The Biggest Failing of BC’s DUI Law

When the British Columbia government introduced its new drinking and driving laws, it touted the penalties as swift and severe. It was, and still remains, the toughest drinking and driving law in Canada. Many people, including myself, were aghast at the idea that roadside justice was replacing a proper legal method of separating the innocent from the guilty that respected the presumption of innocence.

The first version of the legislation was found unconstitutional in part by the BC Supreme Court, and is currently under consideration by the Supreme Court of Canada. The second version was determined to be constitutionally valid. And the third version is slowly being regulated into existence. One of the elements of the law that the government and the courts have praised is its rapid response to the social problem of drinking and driving.

But, ironically, this is the biggest failing of the law.

The legislation is set up to allow drivers only seven days to challenge their driving prohibition, and does not grant extensions even in the most unusual circumstances. The Superintendent is required to render a decision after a review hearing within twenty one days of the date the IRP is issued to the driver. It is evident that this is a short process.

But there is a loophole in the legislation. The Superintendent is not required to actually render the decision. He is entitled to grant himself an extension, without a hearing on the merits of granting an extension, and render a decision at a later time. Better yet? There is no requirement for the Superintendent or any RoadSafetyBC staff to explain why an extension was granted. And while the legislation allows the Superintendent to reinstate the driver’s driving privileges, he is not required to do so. This means that you can theoretically serve your whole 90-day suspension even though you challenged it and have not been given a decision.

Now, to be fair to RoadSafetyBC adjudicators, it is not often that the driving prohibition is not put on hold until a decision is rendered. But even so – this is a big failing of the law. I have run out of space in my office to store files for people whose cases I have argued but whose decisions have not been rendered. Some of my clients have now been waiting more than two years for a decision. That, in my view, is absolutely unacceptable. There is no reason why anyone should have to wait that long for a decision.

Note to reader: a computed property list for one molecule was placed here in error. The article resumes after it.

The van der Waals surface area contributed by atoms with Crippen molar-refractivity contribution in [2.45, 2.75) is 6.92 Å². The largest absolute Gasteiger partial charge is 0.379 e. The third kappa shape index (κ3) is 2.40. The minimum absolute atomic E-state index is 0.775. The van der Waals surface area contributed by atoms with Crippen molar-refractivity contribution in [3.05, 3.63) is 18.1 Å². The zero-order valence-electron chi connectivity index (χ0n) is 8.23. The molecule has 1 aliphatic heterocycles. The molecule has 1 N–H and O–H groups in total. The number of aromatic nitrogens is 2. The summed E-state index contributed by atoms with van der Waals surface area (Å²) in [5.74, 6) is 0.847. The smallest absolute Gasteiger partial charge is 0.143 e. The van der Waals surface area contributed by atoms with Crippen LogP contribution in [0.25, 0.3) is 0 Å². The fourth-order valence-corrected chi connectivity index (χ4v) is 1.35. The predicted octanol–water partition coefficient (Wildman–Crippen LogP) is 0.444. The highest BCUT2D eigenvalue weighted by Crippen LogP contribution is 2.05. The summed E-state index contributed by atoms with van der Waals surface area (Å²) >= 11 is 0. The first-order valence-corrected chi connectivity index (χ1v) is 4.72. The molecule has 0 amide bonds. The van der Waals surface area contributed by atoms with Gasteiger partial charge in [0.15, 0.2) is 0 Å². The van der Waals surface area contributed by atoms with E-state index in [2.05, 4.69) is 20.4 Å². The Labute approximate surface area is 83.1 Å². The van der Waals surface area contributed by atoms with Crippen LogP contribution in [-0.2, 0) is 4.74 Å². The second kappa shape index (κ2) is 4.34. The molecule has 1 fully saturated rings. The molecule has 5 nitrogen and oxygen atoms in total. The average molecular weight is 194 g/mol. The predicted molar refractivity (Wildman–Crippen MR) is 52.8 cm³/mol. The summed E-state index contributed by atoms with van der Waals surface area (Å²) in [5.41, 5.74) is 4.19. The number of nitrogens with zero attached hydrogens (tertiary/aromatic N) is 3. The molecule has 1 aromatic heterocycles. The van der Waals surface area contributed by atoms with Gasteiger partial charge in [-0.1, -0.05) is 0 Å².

Oh – and the hearings aren’t recorded. Any thrust to my submissions made orally over the phone is long gone now.

In the criminal law world, delays to have a case heard and decided that span this long are often found to violate a driver’s Charter rights. And in those instances courts are dealing with complex legal issues involving witnesses testifying, having an open courtroom in which to hear the case, Charter arguments and preliminary applications, and cross-examination. None of these elements are present in an Immediate Roadside Prohibition review hearing. In fact, you’re limited to 30 minutes for your submissions. So why does it take the adjudicator more than two years to make a decision?

I certainly cannot say. Among the stacks of files in my office are dozens of decisions where the adjudicator cannot even indicate when a decision might be made. Others are cases where the file is thick with copies of Notices of Extension that come every three months on the fax machine like clockwork. And the poor people who paid their $200 for an oral review to ICBC expecting a decision in the twenty-one day period still have no justice.

Man. If I paid $200 for something and I hadn’t received it two years later, I’d be pissed off. And I can understand why many of my clients are too. It’s hollow getting your license and your car back when you still don’t know whether and when the Government is going to swoop down and take it away again.

As if that isn’t bad enough, drivers who receive these extensions continue to be prejudiced by the Immediate Roadside Prohibition. They are required to pay the impound fees up front before their car will be released. The Government promises to reimburse drivers whose decisions ultimately come back favorable, but that money could be used for something else, particularly if the expense is not justified. Worse still is the fact that the IRP remains on the person’s driving record.

That’s right. Your driving record says you’ve had a DUI even though the decision on its validity hasn’t been made. That’s absurd. Even speeding tickets aren’t recorded on your driving record until the dispute is resolved. We know that the fact of this record on your driver’s abstract can then subject you to many of the 99 Consequences of a DUI in British Columbia. I’ve had clients who have been served further driving prohibitions, Driver Risk Premium invoices, and whose insurance rates have been increased or coverage denied all because RoadSafetyBC’s tribunal has failed to follow through on their obligation to make a decision. And don’t get me started on the referrals to Remedial Programs. Many of those letters have mistakenly been sent to clients whose decisions have not been made yet.

When I contact RoadSafetyBC to advise them of the problem I’m simply told they’re “aware of the problem” and “considering some options.” Of course, these issues are dragging on for some clients for two years. It’s pretty difficult to ascertain how they’ve been aware of the problem for this long and yet haven’t been able to find a workable solution.